Recently, the U.S. Food and Drug Administration (“FDA”) released two sets of guidance surrounding how pharmaceutical, medical devices and prescription drug companies should utilize social media platforms, particularly those like Twitter with limited character space, in order to effectively provide information on products to consumers. Specifically, the FDA is concerned with accurately regulating communications of medical devices and prescription drug products in terms of the benefits and risks associated with their usage. However, a #FDAMedia post on Twitter dated June 27th, approving a new product to treat diabetes, “a rapid-acting inhaled insulin”, appears to follow none of the newly conceived guidance.
The new set of media guidance, which goes as far as to provide “Twitter Rules”, reminds the Regulated Entities that “beneficial claims in product promotion should be balanced with risk information (U.S. Department of Health and Human Services Food and Drug Administration, Guidance for Industry Internet/ Social Media Platforms with Character Space Limitations- Presenting Risk and Benefit Information for Prescription Drugs and Medical Devices (June 2014).” A thorough examination of the guidance reveals that Regulated Entity’s should qualify with the following criteria (Id., page 5 and 6):
- Be relevant and responsive to the misinformation;
- Be limited and tailed to the misinformation ;
- Be non-promotional in nature, tone and presentation;
- Be accurate;
- Be consistent with the FDA-required labeling for the product;
- Be supported by sufficient evidence, including substantial evidence, when appropriate, for prescription drugs;
- Either be posted in conjunction with the misinformation in the same area of forum (if posted directly to the forum by the firm), or should reference the misinformation and be intended to be posted in conjunction with the misinformation (if provided to the forum operator or author); and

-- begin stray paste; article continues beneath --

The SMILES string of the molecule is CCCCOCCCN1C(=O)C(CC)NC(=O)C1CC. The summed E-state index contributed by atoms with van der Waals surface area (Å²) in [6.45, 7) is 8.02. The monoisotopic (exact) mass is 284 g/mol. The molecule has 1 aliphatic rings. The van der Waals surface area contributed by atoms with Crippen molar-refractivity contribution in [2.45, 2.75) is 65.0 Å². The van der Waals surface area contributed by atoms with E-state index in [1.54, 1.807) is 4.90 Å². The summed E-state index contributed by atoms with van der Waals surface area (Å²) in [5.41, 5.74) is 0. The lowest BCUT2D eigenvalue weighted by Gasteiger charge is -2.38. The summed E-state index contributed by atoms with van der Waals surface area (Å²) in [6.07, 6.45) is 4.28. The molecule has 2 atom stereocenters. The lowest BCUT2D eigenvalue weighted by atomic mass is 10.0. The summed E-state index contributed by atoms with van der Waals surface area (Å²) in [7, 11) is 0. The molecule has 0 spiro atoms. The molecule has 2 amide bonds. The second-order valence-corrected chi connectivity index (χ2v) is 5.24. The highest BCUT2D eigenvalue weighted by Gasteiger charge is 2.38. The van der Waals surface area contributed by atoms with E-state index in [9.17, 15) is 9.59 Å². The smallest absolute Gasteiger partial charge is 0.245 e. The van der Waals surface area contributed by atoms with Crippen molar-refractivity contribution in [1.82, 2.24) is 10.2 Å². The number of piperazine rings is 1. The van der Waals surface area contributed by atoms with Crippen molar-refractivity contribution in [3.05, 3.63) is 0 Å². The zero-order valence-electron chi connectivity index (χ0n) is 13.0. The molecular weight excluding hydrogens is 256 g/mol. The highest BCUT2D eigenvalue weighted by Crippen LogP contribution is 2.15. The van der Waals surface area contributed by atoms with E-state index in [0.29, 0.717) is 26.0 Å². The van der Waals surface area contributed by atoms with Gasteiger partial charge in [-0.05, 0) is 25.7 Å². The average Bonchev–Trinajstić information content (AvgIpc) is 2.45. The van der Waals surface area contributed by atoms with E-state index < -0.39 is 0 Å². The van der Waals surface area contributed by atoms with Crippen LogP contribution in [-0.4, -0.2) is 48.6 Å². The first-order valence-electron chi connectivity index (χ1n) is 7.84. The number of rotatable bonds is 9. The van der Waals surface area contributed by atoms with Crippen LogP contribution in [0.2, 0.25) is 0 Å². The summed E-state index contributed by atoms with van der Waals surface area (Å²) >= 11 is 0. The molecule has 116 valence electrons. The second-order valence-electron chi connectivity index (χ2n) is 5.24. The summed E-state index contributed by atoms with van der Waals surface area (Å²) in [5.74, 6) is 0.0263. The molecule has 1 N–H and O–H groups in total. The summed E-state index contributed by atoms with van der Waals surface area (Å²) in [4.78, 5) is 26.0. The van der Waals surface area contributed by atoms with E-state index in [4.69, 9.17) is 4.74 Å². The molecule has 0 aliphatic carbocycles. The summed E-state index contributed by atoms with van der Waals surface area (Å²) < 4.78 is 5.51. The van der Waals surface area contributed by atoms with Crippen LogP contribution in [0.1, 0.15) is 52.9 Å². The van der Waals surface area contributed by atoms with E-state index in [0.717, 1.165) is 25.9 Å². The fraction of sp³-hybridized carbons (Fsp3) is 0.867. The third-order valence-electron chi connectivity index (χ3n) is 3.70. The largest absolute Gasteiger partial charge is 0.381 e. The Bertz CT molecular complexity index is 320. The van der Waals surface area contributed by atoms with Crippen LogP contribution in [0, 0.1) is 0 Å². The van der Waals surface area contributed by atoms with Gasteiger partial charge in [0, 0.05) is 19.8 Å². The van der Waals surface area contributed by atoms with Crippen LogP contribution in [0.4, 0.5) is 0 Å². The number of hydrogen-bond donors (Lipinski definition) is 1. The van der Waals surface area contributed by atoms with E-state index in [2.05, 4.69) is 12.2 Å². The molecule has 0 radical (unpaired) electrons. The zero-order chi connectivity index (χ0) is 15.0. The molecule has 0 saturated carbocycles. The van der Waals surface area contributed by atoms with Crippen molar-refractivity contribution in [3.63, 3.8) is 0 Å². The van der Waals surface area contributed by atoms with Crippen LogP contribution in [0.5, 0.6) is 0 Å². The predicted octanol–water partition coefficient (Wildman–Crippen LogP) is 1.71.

- Disclose that the person providing the corrective information is affiliated with the firm that manufactures, packs, or distributes the product.
The #FDAMedia tweet, which reads “FDA approves Afrezza, a rapid-acting inhaled insult to treat diabetes go.usa.gov/97P9” does not hold any risk information and the generic and chemical name is also not noted. Mark Senak of Fleishman-Hillard’s Washington, D.C. office, who is the blog author of Eye on FDA commented that the, “FDA is not so contrained when it sends out news of its own,” which appears to be an accurate statement concerning this case (“To Tweet or Not to Tweet? Or Even Retweet? FDA, Tweeting and Twitter”).
In the future, it should be expected that the FDA will uphold and abide by its own guidance when posting on social media platforms, or else the expectation that companies will follow suit, is not a realistic one.